Misrepresentation in the consumer context
Dahl, Darren W.
Gorn, Gerald J.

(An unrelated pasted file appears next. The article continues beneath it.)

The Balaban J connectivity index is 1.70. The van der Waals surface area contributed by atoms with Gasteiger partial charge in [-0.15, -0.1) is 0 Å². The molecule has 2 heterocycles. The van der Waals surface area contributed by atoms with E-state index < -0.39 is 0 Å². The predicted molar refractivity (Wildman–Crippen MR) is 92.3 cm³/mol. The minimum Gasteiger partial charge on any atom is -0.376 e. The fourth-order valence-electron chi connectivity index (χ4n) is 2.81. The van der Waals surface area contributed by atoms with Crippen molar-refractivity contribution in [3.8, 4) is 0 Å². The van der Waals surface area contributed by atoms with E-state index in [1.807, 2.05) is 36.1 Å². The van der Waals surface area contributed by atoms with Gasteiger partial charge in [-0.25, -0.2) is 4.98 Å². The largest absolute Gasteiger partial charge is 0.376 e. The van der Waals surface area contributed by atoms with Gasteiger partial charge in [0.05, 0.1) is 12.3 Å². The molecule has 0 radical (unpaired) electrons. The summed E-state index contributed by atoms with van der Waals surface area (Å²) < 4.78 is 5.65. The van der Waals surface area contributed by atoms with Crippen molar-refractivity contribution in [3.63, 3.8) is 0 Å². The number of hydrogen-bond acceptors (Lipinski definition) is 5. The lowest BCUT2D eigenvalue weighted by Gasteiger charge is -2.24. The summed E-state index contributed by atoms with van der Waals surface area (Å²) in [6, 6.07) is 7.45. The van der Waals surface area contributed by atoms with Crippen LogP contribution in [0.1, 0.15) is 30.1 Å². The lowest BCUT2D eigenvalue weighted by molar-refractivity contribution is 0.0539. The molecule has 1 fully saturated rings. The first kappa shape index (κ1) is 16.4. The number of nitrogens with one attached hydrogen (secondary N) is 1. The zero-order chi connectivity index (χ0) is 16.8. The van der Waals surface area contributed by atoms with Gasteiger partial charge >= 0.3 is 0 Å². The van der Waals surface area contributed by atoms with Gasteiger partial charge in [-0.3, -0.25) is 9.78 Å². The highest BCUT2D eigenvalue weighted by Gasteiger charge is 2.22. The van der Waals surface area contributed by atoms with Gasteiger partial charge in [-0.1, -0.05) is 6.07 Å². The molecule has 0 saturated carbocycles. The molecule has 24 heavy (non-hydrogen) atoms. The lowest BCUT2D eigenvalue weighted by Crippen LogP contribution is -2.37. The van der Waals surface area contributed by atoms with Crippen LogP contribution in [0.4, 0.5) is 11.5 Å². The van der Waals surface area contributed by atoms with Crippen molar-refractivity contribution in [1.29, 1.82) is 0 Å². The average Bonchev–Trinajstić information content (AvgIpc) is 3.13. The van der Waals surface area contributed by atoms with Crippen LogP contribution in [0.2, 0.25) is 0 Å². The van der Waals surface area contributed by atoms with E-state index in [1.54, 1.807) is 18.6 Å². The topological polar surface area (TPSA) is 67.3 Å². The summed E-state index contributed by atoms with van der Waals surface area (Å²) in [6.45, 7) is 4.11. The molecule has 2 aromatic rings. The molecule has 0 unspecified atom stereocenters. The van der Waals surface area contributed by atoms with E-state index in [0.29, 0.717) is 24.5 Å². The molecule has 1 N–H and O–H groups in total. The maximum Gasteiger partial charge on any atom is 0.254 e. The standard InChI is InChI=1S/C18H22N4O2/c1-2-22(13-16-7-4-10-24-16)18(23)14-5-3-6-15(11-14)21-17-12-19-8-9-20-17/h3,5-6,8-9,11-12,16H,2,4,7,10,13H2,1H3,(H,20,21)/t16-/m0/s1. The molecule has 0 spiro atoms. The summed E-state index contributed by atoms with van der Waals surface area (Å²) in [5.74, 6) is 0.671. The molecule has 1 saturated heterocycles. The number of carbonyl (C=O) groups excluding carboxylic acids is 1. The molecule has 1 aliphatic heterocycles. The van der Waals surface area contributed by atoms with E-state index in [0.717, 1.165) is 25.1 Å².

|Summary||Research in social psychology suggests that motives such as self-bolstering and impression management can lead people to engage in deliberate misrepresentations during interpersonal communications. This paper extends our outstanding of such behavior to a new domain; that of consumer communications. We draw upon findings from research on both lying and symbolic consumption to suggest that misrepresentation about products and possessions is particularly likely to occur when these products/possessions are used to create a positive self-image in the context of social interaction. Experiments 1 and 2 use a scenario methodology to simulate a social interaction wherein misrepresentation about the purchase price of a product helps participants to manage impressions. A third experiment extends these findings by testing for wealth-related misrepresentation in the context of an interaction wherein participants actually communicate their family's wealth to a recipient. Consistent with predictions derived from existing research on symbolic consumption, all three experiments provide support for the critical importance of recipient status on the likelihood of misrepresentation. The first two experiments additionally examine the role of individual differences and brand differences; results on these dimensions are also supportive of our underlying theoretical premise regarding the antecedents of lying behavior. The implications for research on interpersonal communications, as well as for the literature on symbolic consumption, are discussed.|
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